tim: Tim with short hair, smiling, wearing a black jacket over a white T-shirt (Default)
I haven't gone out of my way to make a big announcement about this, because it was on and then off and then on again. But it looks like it's for real now, so I should say: I'm taking a leave of absence from my research assistantship to go to Haiti for six weeks to volunteer with Hands On Disaster Response (HODR). Specifically, I'll be in the city of Léogâne, about 11 miles from Port-au-Prince, from July 5-August 15 (except for a required 3-day mental health break, during which I'll be visiting the fabulous [livejournal.com profile] wealhtheow in San Juan).

I heard about HODR through [personal profile] wordweaverlynn, one of whose partners went to volunteer with HODR back in January. I filled out their volunteer application immediately after that, but I didn't think I would be accepted, since I have no relevant skills (except for Web programming and IT, which, yes, they asked about). To my surprise, several weeks later, they replied saying that they had volunteer space available. The answer to "what are you going to be doing there?" (the first question everyone seems to ask me) is "whatever they tell me to do". Mostly, I'm guessing, clearing rubble.

I have asked myself whether I'm a disaster tourist, whether I could be doing more good by donating the money I'm spending on my airfare to Haiti and on related accoutrements to a relevant organization instead. I have no answer to that, but writing checks wouldn't lead anywhere for me, except for possibly writing more checks later on. As a person who is still struggling on whether to follow the career path for which I've been training for most of my life, whose utility is real but often seems rather divorced from the task of remedying injustice, or whether to do something (and what?) to address other people's needs directly, I'm hoping that doing this work might bring a bit of moral clarity. I'm also pretty sure I'll be doing an amount of good that's greater than zero, so I hope that justifies not having figured out what the optimal strategy is for me to put the resources I have to use.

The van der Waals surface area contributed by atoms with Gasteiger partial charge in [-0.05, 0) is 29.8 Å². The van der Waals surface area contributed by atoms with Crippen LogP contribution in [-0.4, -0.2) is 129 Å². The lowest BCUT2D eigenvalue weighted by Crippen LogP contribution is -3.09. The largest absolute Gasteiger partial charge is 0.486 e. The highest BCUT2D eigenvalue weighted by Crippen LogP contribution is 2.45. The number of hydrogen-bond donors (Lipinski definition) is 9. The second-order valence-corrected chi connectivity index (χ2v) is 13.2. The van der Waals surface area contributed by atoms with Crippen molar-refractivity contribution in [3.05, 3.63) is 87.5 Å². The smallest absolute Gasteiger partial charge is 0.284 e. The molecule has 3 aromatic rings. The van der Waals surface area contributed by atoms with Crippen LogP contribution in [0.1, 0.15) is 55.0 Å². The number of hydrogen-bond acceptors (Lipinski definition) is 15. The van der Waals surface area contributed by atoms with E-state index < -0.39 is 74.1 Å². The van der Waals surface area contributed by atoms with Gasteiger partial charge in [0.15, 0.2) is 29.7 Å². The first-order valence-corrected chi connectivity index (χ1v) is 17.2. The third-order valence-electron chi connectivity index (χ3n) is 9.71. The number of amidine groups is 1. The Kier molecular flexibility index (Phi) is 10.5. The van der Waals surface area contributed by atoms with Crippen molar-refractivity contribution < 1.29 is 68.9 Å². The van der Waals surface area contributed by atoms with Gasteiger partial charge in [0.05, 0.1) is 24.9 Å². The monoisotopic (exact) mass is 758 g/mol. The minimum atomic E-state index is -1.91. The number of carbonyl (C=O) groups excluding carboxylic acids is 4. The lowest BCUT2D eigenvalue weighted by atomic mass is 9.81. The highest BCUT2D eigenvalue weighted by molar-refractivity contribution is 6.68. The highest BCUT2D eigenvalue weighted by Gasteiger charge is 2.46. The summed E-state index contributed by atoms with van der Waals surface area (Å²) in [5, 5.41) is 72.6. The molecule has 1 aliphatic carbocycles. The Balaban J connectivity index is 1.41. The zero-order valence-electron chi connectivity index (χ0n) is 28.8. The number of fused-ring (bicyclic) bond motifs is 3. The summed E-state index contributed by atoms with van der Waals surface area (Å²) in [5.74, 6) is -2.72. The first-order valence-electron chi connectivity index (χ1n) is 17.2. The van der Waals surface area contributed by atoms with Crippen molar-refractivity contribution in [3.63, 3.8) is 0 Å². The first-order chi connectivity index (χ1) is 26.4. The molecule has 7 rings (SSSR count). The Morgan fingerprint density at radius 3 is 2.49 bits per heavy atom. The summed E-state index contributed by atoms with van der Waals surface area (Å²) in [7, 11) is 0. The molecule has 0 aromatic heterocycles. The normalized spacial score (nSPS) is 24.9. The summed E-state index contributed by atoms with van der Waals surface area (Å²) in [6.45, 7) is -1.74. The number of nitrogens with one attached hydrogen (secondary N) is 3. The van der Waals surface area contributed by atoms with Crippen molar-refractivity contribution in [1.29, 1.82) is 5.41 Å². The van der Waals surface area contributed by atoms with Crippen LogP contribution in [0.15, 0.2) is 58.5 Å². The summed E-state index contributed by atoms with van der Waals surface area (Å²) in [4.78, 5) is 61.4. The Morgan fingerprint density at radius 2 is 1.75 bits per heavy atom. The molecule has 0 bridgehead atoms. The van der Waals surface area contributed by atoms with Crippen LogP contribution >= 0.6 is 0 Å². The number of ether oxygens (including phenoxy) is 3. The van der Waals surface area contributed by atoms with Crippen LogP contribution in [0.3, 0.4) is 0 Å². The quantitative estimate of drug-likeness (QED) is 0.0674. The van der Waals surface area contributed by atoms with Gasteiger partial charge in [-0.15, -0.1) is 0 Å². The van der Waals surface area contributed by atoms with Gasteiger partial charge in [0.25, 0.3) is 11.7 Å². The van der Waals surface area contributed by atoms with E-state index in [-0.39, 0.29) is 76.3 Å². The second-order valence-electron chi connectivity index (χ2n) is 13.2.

I've also asked myself why I should go to a (somewhat) distant country to volunteer when there's plenty of useful work I could do as a volunteer much closer to home. I don't have a great answer to that either, but I do think that globalization counters the imperative to act locally. For many years, the US has maintained foreign policies towards Haiti (and not just towards Haiti) that have advanced its own economic interests at the price of supporting repressive dictatorships. Because the US economy has benefited as a result, so have I; a rising tide lifts all boats. Spending six weeks clearing rubble is not going to make amends for the ill-gotten gains that I and all other affluent Americans have enjoyed, but maybe it's a start. I, for one, am tired of hearing news coverage about Haiti (not that we're hearing much news anymore) that takes the "How'd that happen?" approach to its poverty. The high standard of living that I enjoy and the low standard of living that most people in Haiti endure are linked. I enjoy what I enjoy at the expense of others. This isn't liberal paranoia or zero-sum cynicism; it's just historical and economic fact. Reading _The Uses of Haiti_ by Paul Farmer drove that point home for me.

So I'm hoping that even if I go ahead and become a computer science professor and spend the rest of my life sipping wine in Corte Madera, having been to Haiti will make me feel just a little bit more uncomfortable about believing in a certain set of technical problems to be the most compelling matter demanding my attention, or about believing that social progress is occurring at a faster rate than the one at which it actually is. I don't know what difference that would really make, but I figure that anything that decreases the amount of denial in the world is a good thing.

Finally, if you think that what I'm doing is a good thing, please express that by making a donation of whatever size you can afford, either to HODR or to Partners in Health, rather than by telling me so. Some people walk or bike or blog to fundraise for a cause -- I'm not doing any of those things, but if it helps, you could think of this as my equivalent of the Blogathon or AIDS Ride or whatever else.


tim: Tim with short hair, smiling, wearing a black jacket over a white T-shirt (Default)
Tim Chevalier

December 2018

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